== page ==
No, he was very clear about this.
He proposed deliberately running down anyone who blocked traffic.

And some states actually modified their laws to allow this to happen.

We literally, just last week, had a SCOTUS ruling over a transwoman being fired for daring to be herself, and the entire conservative world lost their shit over it.

The President demanded that sports teams fire anyone who expressed support for BLM by kneeling.

And still to to this day they want to do this!

Professor Glenn Reynolds urged motorists to run down peaceful protesters.

I wonder when he will be arrested.

As Elizabeth's essay notes, these are things that need to be determined on a case by case basis, because human relationships and views are complex.

But I sense the underlying question here is, how much room is there in this new culture for those holding unpopular viewpoints that are at odds with the majority?

And again, there isn't some sweeping logic test or algorithm that will cleanly deliver an answer;
Part of this is because the most essential job requirement is "to get along with coworkers and be liked"; It isn't ever written that way, because it is so deeply essential as to not need to be written.

Over at Quillete there is an essay by a female scholar whose membership invitation to a private club was revoked because of her views caused an angry response from other members.

I'm sure it was very painful and maybe unfair, but the primary qualification to join a private club is "Everyone likes you and wants to hang out with you".

And that's really what a lot of this is coming down to.

People who refuse to accept trans people, or refuse to acknowledge the injustice of black people are just becoming social pariahs, unliked and unwelcome to social gatherings.

And there isn't some political theory that somehow makes that painless.

8. Strangling and dismembering a journalist in an embassy.

Other than that, yeah, I agree with your list and boundary drawing at #3.

As a practical matter, what you are suggesting is that, for example, if cis male Bob works in a company with transwoman Mary, that the company compels Bob to address Mary by the proper pronoun, treat her with courtesy, not openly disparage her on or off work hours, and allows Mary unrestricted use of the female restroom.

And fire Bob if he refuses to abide by this.

These aren't "views", these are behaviors.

Its entirely possible or likely that you would happily abide by this; But you got to know that for many other conservatives, this sort of state of affairs is the nightmare dystopia.

*Chip illustrates the joke, thereby draining the last remnants of humor from it*

See, a lot of the criticism of "cancel culture" is premised on the idea that criticism of people Weiss or Rowling or TERFs as "Bad" is the same as "cancelling" them.

Which strikes me as being like that curious guy, making a facile and illogical equation.

And yet you denounce these people as bad, thereby cancelling them.


I am very intelligent.

The only "ceasefire" possible is unilateral because the firing is only coming from one direction.

Trans people aren't demanding that cis people be fired, gay people aren't insisting that hetero sex is an abomination, black people aren't calling the cops on white people jogging through the neighborhood.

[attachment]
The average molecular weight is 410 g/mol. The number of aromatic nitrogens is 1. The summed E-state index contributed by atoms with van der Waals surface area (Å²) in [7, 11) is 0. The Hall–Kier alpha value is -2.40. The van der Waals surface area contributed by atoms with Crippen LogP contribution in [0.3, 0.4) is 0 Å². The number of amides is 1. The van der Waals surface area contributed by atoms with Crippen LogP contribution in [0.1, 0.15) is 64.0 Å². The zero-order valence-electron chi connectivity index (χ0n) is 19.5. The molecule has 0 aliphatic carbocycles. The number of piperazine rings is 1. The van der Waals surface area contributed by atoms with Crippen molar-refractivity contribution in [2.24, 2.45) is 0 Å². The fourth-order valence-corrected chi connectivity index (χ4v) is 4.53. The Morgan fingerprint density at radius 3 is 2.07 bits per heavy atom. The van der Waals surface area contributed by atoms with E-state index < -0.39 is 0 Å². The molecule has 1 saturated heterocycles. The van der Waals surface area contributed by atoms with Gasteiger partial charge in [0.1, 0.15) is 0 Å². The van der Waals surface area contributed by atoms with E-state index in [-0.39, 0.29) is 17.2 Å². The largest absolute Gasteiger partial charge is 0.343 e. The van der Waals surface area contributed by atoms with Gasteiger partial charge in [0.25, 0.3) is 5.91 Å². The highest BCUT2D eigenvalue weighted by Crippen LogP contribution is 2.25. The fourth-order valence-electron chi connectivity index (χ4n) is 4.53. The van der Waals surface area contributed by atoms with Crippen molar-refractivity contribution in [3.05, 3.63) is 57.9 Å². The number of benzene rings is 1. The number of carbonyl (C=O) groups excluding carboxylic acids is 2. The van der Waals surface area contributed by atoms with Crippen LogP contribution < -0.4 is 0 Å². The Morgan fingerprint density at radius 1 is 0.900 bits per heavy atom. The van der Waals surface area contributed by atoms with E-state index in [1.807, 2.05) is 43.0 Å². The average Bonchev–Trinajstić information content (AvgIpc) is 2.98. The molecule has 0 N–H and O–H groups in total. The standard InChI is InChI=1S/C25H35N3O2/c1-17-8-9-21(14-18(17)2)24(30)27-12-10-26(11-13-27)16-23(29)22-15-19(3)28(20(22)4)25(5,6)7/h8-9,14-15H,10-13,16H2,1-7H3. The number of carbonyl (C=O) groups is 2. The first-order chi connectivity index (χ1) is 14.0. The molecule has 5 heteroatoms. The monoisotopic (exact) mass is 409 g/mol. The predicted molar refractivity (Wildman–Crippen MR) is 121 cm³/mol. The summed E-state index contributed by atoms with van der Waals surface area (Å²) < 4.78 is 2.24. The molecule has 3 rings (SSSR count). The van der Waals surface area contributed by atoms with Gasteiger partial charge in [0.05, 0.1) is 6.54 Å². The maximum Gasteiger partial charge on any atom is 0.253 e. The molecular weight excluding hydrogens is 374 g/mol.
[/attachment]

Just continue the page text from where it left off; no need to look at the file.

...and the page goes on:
"I disrespect you" is not symmetrical with "I demand respect".

The terms "ceasefire" and "canceling" in this context are perplexing.
Would a "ceasefire" mean that conservative Christians no longer state their opinions about the sinfulness of trans people?
Would it mean likewise that trans people no longer state their request to be treated with dignity?

Or does it just mean that no one gets fired for stating their opinions?

If you were fired for espousing gay rights or suggesting that sex changes are healthy lifestyle choices, Or putting a BLM banner in your cubicle would you not feel harmed?

In other words, what if we lived in America circa 2020.
Seriously, my employer can fire me right now for doing any of those things.

And yes, that is a harm, most definitely.

But its a harm virtually no one in America is proposing to change, least of all conservatives.

This is what I mean, that conservatives are speaking of a progressive world in terms of some dystopian, existential dread yet rarely can mention an actual harm, and when they do, it is just the ordinary harms that affect millions of Americans every day.

Isn't "questioning the motives" the entire premise of anti-discrimination lawsuits?

And isn't it also the entire premise in religious liberty lawsuits?

Like, literally, SCOTUS opinions and lawsuits are chockful of tests and regulations which determine when discriminatory intent occurs.

I think its interesting that you see these as symmetrical.

Like, forcing people to treat trans people with respect is symmetrical to not treating them with respect.

Wouldn't it be symmetrical to compare firing gay or trans people, to firing straight or cis people?

But of course that isn't happening, and gives the game away.

Treating trans people with respect doesn't prevent anyone from practicing their religion or holding to their beliefs. Gay people have been getting married for a decade now, and yet, somehow, people are still free to go to church.

Again, are you arguing for A, or B?

No no, these are good examples actually.

Lets agree that these people were fired unfairly, that is, fired even when what they did wasn't all that offensive, or that they didn't do it to begin with.

So what is to be done?
Well, first lets consider what it is that we WANT to be done.

A. We trying to create a world in which bad behavior is considered acceptable, where people won't demand an employee be fired for it;
B. We trying to create a world in which employees accused of bad behavior are given a fair hearing, and only the truly guilty are fired.

This is the critical distinction that many of the critics refuse to make explicit.

Would I be wrong to think that among the many critics of "cancel culture", there are plenty of people who really want A , instead of B?